Projecting natural gas wellhead prices, and basically anything else concerning natural gas, hasn’t been easy for the Energy Information Administration (EIA). In fact, forecasting consumption, production and prices for just about any other energy commodity has been easier.
According to a new analysis of the agency’s forecasting accuracy in its Annual Energy Outlooks (AEO), since 1982 the EIA has seen a 61% average error in its forecasts (compared to actuals) of gas wellhead prices, which compares to only a 1.9% error in forecasting total energy consumption.
“In the earlier forecasts, EIA’s technology improvement expectations proved conservative, as technological advances made natural gas less costly to produce, while in the more recent forecasts, EIA overestimated technology improvements,” the evaluation said.
The agency noted that it also underestimated the influence of environmental pressures that made natural gas an increasingly attractive fuel source, particularly for electricity generation. But prices proved much more of a headache to predict than consumption. The absolute error for predicting gas consumption from 1982 through 2002 was about 5.5%, compared to 4.4% for gas production, 15.4% for gas imports and a 61% error for gas prices.
“Historically, natural gas price instability was strongly influenced by natural gas resource estimates, which steadily rose, and by the world oil price, which was subject to its own error,” EIA said.
But predicting prices for any energy commodity has been tough, EIA said. “While energy price forecasts in the AEOs published in years 1994 to 2003 have improved, petroleum, natural gas, coal, and electricity price projections continue to be more difficult to accurately forecast than consumption, production, and net imports.”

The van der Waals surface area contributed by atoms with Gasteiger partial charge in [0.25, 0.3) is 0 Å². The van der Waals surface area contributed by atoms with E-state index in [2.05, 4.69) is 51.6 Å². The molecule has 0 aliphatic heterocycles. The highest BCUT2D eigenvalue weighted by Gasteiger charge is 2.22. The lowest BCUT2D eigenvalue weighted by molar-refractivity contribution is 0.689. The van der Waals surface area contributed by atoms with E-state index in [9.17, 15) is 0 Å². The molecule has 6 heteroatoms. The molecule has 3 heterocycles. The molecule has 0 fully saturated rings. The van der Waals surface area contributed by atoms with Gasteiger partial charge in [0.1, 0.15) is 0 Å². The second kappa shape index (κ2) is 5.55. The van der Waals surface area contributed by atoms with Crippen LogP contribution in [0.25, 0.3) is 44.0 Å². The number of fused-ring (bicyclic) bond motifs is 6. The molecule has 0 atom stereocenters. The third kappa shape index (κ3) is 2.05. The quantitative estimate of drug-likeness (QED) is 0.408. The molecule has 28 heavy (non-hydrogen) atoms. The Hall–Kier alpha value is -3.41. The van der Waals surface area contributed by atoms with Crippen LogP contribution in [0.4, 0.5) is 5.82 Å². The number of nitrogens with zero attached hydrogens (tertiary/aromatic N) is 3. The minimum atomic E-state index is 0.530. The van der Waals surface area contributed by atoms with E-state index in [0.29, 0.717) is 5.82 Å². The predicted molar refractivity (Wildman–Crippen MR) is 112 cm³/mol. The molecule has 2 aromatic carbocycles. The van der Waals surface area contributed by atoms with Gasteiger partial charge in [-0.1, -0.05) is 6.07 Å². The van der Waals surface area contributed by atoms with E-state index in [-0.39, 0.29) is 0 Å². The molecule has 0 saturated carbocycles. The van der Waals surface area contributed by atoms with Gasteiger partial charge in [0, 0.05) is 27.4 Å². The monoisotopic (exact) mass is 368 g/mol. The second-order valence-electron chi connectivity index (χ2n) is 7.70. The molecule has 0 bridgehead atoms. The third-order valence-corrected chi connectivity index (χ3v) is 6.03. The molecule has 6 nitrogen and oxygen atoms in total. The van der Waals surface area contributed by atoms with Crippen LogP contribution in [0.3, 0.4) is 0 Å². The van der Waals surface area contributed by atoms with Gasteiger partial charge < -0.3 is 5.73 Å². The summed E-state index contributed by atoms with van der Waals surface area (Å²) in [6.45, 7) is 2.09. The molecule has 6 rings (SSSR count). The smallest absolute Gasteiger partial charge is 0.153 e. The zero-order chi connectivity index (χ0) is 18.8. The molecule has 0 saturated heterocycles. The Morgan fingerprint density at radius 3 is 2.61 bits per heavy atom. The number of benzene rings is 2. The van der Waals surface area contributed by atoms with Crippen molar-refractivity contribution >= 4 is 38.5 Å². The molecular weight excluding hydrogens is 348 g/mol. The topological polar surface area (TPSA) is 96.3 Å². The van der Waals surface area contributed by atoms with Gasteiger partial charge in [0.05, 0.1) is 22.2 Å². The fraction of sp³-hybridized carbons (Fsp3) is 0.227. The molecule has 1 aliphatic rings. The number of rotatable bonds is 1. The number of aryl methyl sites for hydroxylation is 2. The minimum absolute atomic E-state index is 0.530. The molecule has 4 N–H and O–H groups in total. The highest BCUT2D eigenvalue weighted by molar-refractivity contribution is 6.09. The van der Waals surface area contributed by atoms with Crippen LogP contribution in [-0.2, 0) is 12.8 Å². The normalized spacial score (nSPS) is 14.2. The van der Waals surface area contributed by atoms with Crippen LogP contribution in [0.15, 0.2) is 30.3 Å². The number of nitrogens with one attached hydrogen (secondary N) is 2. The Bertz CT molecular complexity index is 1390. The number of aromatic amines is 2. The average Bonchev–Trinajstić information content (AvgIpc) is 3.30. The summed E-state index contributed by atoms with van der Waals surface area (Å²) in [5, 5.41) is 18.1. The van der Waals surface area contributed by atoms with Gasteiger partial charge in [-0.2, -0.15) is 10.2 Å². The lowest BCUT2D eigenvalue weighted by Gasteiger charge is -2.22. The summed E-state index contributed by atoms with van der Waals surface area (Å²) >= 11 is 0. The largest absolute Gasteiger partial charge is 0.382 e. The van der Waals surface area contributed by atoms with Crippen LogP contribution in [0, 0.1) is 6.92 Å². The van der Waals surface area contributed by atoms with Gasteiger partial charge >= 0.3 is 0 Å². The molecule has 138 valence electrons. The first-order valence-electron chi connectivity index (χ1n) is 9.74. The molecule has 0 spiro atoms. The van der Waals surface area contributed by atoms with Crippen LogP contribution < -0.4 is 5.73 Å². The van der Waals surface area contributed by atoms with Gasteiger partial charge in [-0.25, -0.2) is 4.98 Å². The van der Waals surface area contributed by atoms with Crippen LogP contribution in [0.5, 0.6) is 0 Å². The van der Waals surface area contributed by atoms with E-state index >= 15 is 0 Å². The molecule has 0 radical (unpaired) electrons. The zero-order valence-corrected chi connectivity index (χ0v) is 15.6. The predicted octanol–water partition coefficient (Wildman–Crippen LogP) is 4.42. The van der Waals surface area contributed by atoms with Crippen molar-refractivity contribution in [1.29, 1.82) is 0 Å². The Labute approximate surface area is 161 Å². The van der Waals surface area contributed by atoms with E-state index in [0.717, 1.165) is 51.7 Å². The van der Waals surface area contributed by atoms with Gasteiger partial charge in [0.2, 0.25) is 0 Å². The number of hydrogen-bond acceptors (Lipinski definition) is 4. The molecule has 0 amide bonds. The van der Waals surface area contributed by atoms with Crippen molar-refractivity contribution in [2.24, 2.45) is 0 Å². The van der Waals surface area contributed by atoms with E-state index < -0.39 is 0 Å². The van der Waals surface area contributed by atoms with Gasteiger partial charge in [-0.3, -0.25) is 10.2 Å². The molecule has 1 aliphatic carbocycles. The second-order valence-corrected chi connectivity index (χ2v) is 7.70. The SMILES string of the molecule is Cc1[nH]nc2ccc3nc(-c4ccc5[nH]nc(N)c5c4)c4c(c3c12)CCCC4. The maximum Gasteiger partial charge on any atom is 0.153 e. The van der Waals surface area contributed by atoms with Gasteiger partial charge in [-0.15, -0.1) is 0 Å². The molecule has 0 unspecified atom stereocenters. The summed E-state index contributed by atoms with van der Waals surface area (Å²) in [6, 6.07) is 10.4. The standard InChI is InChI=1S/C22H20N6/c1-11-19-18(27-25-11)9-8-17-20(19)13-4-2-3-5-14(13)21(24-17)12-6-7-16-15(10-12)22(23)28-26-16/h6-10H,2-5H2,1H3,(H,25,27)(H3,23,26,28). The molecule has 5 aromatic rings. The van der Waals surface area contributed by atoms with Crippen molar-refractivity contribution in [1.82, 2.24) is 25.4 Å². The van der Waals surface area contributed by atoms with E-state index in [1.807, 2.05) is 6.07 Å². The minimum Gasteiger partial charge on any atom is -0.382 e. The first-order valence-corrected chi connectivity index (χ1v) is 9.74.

EIA’s forecasts of average electricity prices from 1982 through 2002 have had an absolute error of 11.4%. It has seen a 36.4% error in projections of coal prices paid by electric utilities over that period. The error for EIA’s world oil price projections has been about 49.4%.
While the largest errors have been seen in EIA’s gas price projections, EIA also has shown the greatest forecasting improvement in its gas wellhead price projections. The absolute error of EIA’s forecasts from 1982 through 1997 is 76%. But by 2002, the error declined by 15 percentage points.
“Despite growing uncertainty regarding the ability of future natural gas production to meet demand, natural gas wellhead price projections have steadily improved…,” the agency said.
Another significant finding is that the agency generally has overestimated rather than underestimated energy prices, natural gas prices in particular. A variety of factors have led to this, including more rapid technological improvements than expected, the erosion of OPEC’s oil market power, excess productive capacity and market competitiveness, the agency said. But that may be changing.
“In the 1980s and 1990s, productivity and technology improvements, as well as the effects of gradual deregulation and changes in industry structure, have offset the factors known to result in higher energy prices, such as resource depletion and growing energy demand. However, the tendency to overestimate energy prices may be stabilizing or even reversing,” said EIA.
“In more recent years, better adherence by the oil-producing countries to crude oil production quotas, evidence of increasing rates of depletion in producing fields (natural gas and oil), short-term supply constraints (natural gas), or the unexpected consequences of deregulation policies (electricity), have led to generally higher prices than expected only a few years ago.”
For more details from EIA’s forecasting evaluation, go to https://www.eia.doe.gov/oiaf/analysispaper/forecast_eval.html.
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